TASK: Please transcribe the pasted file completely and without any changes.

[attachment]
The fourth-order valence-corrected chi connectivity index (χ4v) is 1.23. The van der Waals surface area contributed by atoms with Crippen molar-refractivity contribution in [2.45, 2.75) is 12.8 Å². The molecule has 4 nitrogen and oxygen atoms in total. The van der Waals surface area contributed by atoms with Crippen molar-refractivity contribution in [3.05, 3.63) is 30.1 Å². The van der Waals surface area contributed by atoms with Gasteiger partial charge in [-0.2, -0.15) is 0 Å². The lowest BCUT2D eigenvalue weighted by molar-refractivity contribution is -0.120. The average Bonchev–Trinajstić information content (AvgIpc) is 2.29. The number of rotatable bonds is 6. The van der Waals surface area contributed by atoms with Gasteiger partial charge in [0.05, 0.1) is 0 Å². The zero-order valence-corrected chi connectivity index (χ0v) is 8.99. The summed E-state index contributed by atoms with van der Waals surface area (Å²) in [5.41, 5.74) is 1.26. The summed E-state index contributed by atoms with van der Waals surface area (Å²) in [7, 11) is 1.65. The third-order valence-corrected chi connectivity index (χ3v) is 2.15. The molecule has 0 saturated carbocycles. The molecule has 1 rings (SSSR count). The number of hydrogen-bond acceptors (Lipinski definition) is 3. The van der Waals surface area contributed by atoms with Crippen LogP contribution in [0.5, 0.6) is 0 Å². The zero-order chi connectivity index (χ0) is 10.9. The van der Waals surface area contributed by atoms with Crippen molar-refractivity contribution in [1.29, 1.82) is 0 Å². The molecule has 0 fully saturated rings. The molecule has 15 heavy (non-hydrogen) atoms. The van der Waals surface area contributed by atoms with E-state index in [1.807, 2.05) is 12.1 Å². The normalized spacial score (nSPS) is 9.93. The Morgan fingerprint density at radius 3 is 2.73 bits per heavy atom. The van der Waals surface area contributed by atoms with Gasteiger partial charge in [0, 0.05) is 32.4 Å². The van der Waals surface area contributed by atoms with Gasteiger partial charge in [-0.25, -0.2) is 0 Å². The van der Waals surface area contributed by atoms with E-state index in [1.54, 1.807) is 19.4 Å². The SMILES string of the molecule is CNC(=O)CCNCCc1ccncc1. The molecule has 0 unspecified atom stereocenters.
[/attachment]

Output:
The fourth-order valence-corrected chi connectivity index (χ4v) is 1.23. The van der Waals surface area contributed by atoms with Crippen molar-refractivity contribution in [2.45, 2.75) is 12.8 Å². The molecule has 4 nitrogen and oxygen atoms in total. The van der Waals surface area contributed by atoms with Crippen molar-refractivity contribution in [3.05, 3.63) is 30.1 Å². The van der Waals surface area contributed by atoms with Gasteiger partial charge in [-0.2, -0.15) is 0 Å². The lowest BCUT2D eigenvalue weighted by molar-refractivity contribution is -0.120. The average Bonchev–Trinajstić information content (AvgIpc) is 2.29. The number of rotatable bonds is 6. The van der Waals surface area contributed by atoms with Gasteiger partial charge in [0.05, 0.1) is 0 Å². The zero-order valence-corrected chi connectivity index (χ0v) is 8.99. The summed E-state index contributed by atoms with van der Waals surface area (Å²) in [5.41, 5.74) is 1.26. The summed E-state index contributed by atoms with van der Waals surface area (Å²) in [7, 11) is 1.65. The third-order valence-corrected chi connectivity index (χ3v) is 2.15. The molecule has 0 saturated carbocycles. The molecule has 1 rings (SSSR count). The number of hydrogen-bond acceptors (Lipinski definition) is 3. The van der Waals surface area contributed by atoms with Crippen LogP contribution in [0.5, 0.6) is 0 Å². The zero-order chi connectivity index (χ0) is 10.9. The van der Waals surface area contributed by atoms with Crippen molar-refractivity contribution in [1.29, 1.82) is 0 Å². The molecule has 0 fully saturated rings. The molecule has 15 heavy (non-hydrogen) atoms. The van der Waals surface area contributed by atoms with E-state index in [1.807, 2.05) is 12.1 Å². The normalized spacial score (nSPS) is 9.93. The Morgan fingerprint density at radius 3 is 2.73 bits per heavy atom. The van der Waals surface area contributed by atoms with Gasteiger partial charge in [0, 0.05) is 32.4 Å². The van der Waals surface area contributed by atoms with Gasteiger partial charge in [-0.25, -0.2) is 0 Å². The van der Waals surface area contributed by atoms with E-state index in [1.54, 1.807) is 19.4 Å². The SMILES string of the molecule is CNC(=O)CCNCCc1ccncc1. The molecule has 0 unspecified atom stereocenters.